'Yeah. It was sad, man, real sad. Must have been sometime Christmas Eve — maybe seven, eight o’clock. I’m guessin’ it had to be dark. Leroy left out his apartment. Look like he just wanted to get rid of some trash before the storm got real bad. Anyway, cops say they found a small bag of garbage up at the top of the stairs — you got to walk down four of them to a space around the side of the building. That’s where we keep the trash cans. Anyway, the police say it look like Leroy must have slipped on some ice and fallen down them steps. Hit his head on the wall down there and knocked hisself clean out. Cops say he must have laid there while the snow covered him pretty much up, an’ . . . he just froze to death — '
'Aw, Jesus . . . Jesus!' muttered Chad, anguished.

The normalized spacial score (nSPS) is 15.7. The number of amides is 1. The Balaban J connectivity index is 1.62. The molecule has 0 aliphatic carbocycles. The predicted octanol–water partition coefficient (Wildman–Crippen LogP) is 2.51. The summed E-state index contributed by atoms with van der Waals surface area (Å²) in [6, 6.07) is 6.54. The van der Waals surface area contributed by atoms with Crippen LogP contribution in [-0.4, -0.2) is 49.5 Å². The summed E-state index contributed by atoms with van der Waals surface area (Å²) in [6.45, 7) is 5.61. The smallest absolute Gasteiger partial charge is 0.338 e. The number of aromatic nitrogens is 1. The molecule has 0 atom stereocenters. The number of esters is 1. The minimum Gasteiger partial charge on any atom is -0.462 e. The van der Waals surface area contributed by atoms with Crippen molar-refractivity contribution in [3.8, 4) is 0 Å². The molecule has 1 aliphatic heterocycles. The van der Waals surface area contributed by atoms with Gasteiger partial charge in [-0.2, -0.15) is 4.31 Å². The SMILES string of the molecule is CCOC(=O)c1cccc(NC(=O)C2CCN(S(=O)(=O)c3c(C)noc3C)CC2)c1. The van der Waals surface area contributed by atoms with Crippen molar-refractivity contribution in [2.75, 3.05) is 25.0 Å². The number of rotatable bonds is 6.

'One of the other tenants found him yesterday afternoon, late.
It is a goddamned sad way for any man to leave this world,' Henry said bitterly,'especially a real good brother like Leroy.'
'I-I don’t know what to say . . . I — ' Chad’s felt his voice was disembodied, impossibly distant, as if rising from the bottom of a deep well.
'Ain’t nothin’ to say,' Henry said, crossing the room to his kitchen and opening a cabinet door above the stove. He took out two small glasses and a bottle of Hennessy. He set the glasses on the table, uncapped the whiskey and poured two fingers’ worth in each. 'Doctor say I can’t have no caffeine, but he ain’t said nothin’ about this.' He lifted one of the glasses and nudged one of Chad’s arms with it. 'Here. You need it, man. We both do.'
Henry Towne took a seat opposite Chad, the sound of the chair scraping along the floor was raw, jagged. Henry drank first. Chad hesitated, but then seized the glass and drained away all the liquor it held. Henry Towne did the same, then refilled their glasses as they sat in silence. Finally: